To estimate the number of HIV infections averted, I first examined transmissions prevented from persons who newly learn that they are HIV positive due to the proposed program. It has been estimated that persons who are unaware that they are living with HIV transmit at an 8.8% annual rate; persons who are aware that they are living with HIV infection have been estimated to transmit at a 2.4% rate [24,3134]. Therefore, as persons learn of their HIV seropositivity, it is assumed that their transmission rate drops accordingly. It should be noted that omitting pretest counseling for persons who test HIV seropositive may diminish this change in transmission rate, but for the sake of simplicity such a “penalty” is not included here.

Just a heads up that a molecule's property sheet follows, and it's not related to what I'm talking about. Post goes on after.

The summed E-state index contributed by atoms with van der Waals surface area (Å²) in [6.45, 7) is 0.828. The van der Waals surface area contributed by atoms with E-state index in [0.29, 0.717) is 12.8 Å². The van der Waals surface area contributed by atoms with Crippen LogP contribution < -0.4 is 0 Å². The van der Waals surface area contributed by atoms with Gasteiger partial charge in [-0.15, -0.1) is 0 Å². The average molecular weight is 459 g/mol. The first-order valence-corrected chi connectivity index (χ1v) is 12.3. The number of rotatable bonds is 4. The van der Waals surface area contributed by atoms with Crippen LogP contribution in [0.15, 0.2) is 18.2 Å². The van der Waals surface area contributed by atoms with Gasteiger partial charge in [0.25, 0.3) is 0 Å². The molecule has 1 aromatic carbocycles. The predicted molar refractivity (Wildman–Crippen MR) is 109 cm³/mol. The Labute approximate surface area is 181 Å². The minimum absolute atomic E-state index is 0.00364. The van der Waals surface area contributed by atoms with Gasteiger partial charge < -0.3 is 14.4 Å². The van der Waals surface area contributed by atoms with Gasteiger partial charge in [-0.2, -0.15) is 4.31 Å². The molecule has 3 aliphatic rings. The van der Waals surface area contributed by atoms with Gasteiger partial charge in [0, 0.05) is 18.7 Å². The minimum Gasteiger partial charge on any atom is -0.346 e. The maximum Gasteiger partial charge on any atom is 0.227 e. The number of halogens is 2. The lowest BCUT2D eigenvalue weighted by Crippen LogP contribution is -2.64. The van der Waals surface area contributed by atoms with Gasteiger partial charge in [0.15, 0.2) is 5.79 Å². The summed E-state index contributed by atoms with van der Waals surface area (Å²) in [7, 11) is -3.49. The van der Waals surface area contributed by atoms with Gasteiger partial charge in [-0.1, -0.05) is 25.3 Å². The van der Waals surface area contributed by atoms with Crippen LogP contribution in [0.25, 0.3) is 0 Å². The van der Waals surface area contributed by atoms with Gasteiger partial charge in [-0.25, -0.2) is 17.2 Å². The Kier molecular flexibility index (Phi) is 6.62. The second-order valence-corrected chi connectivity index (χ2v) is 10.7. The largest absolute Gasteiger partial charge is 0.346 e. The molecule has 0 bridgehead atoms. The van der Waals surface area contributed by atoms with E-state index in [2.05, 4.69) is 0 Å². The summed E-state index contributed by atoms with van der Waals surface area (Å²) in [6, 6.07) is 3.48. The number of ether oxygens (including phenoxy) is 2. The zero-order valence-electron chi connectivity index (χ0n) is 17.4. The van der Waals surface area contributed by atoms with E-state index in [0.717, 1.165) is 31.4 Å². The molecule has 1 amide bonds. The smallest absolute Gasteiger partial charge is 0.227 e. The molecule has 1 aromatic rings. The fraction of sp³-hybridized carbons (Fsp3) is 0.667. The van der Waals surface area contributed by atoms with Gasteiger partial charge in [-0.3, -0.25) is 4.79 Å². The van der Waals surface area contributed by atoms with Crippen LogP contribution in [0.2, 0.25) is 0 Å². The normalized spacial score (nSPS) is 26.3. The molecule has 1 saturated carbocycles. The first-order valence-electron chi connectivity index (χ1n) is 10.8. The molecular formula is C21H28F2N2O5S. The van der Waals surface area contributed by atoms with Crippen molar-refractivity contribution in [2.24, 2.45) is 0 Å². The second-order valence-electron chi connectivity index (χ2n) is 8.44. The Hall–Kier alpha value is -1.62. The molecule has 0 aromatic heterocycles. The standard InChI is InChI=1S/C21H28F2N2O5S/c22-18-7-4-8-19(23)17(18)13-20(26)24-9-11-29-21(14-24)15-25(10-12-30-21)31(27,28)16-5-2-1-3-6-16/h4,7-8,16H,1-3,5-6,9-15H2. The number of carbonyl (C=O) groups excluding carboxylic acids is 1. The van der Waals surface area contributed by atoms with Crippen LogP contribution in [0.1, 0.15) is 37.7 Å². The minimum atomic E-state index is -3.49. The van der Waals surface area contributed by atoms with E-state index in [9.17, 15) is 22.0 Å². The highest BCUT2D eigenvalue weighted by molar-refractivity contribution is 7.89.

With these input parameters, I was able to calculate the following outputs using basic algebra: (a) number of persons tested under the recommended program; (b) number of undiagnosed HIV-seropositive persons newly reached; (c) total cost of testing program; (d) HIV transmissions averted; (e) gross cost per transmission averted; and (f) public sector medical care resources needed in one year to care for persons newly diagnosed with HIV infection. The analysis that calculates these outputs using the inputs described above is labeled the “Basic Case Analysis (Opt-Out Testing).”

In line with CDC's recommendations, the Basic Case Analysis (Opt-Out Testing) makes a simplifying assumption that the removal of HIV counseling for seronegative persons at high behavioral risk of infection does no harm. This assumption is counter to the literature, which notes that client-centered counseling accompanying testing can reduce incident sexually transmitted infections by 20% (or even more among adolescents) [57]. Therefore, I created and assessed alternative scenarios.